Being friends with your co-workers can lead to some sticky situations. But that doesn’t mean it’s a bad idea. After all, your colleagues are the only ones who really understand what you go through daily.

Sometimes, it’s also tough to cross over from “colleague” to “real friend.” You might find your co-workers want to stick to talking about work only—which is their choice. But, it’s a clear sign that they want to have a professional relationship only, not a real friendship. 

In addition to becoming friends with co-workers, you might also tap into your existing network by reaching out to an old friend or two. Perhaps you’ve lost contact with your college roommate, or you’ve drifted apart from a neighbor you used to talk to often.

Send a text message or contact them on social media to say hello. You may be able to strike up a conversation that inspires you to start talking more often again. Sometimes it’s easier to rekindle an old friendship rather than start a new one.

Get Out and Get Involved

Get out of the house and get involved in some activities that will allow you to meet people in your community.

You might join an organization, volunteer, attend religious services, or take a class. You might look for websites that create meetup opportunities for people with similar interests. Whether you enjoy playing board games or you want to join a book club, there are usually plenty of groups out there.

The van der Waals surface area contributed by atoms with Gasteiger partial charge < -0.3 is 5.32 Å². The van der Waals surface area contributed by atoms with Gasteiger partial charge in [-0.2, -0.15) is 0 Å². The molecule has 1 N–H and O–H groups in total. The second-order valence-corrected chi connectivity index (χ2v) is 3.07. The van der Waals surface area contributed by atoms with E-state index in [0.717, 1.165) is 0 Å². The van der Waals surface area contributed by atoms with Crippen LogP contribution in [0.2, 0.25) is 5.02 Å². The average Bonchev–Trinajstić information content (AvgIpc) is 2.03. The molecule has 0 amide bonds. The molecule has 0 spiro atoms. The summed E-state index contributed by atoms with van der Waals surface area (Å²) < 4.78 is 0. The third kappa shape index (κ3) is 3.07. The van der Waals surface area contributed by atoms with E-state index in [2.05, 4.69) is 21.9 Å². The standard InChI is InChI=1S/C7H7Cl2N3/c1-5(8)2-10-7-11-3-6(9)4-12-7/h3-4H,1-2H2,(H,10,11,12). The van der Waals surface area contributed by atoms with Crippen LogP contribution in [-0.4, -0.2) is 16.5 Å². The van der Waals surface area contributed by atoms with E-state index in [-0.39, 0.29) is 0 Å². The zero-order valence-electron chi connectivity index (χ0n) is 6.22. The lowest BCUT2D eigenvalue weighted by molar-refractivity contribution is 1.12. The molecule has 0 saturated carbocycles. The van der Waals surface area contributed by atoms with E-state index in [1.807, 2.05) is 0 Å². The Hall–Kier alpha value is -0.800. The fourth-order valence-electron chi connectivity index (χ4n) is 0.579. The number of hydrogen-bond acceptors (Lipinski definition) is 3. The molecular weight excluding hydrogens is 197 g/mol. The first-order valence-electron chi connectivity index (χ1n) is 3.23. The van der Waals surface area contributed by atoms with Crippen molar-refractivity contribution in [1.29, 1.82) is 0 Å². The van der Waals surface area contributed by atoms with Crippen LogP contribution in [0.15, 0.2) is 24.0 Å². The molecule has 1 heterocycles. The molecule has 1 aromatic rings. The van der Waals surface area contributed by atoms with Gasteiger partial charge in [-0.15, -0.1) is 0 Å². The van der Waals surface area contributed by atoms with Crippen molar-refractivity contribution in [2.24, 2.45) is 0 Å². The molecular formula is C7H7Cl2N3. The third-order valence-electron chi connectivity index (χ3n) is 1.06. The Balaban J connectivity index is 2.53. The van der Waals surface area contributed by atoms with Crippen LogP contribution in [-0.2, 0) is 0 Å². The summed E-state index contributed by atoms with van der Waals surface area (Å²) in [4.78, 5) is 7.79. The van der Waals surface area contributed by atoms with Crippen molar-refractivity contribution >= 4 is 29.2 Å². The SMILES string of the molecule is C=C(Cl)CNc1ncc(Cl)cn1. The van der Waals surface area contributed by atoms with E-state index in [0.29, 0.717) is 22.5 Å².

You might even do some fun things on your own. Go hiking, visit a museum, or explore a different part of your city. You might find getting out helps you feel better, and you never know who you might run into along the way.

Just Don’t Act Desperate

Sometimes, people who want to make friends become a little too aggressive in social situations. Consequently, their attempts to attract friends wind up repelling people.

So make sure you don’t come across as desperate. Telling someone how lonely and isolated you feel within two minutes of saying hello might send them running in the other direction.

Beware of the tendency to try and form an immediate bond with someone. Don’t force it.

Don’t act like someone you’re not, either. If you don’t like sushi, say so. And if you don’t love the beach, don’t go to the beach just to make someone happy. The goal is to create lasting friendships.

And even though making new friends can feel a little more complicated as an adult, the simple advice you likely heard as a kid can still apply. The best way to make a friend is to be a friend. So, smile at people, treat them with kindness and be generous. 

By Amy Morin, LCSW
Amy Morin, LCSW, is a psychotherapist and international bestselling author. Her books, including "13 Things Mentally Strong People Don't Do," have been translated into more than 40 languages. Her TEDx talk,  "The Secret of Becoming Mentally Strong," is one of the most viewed talks of all time.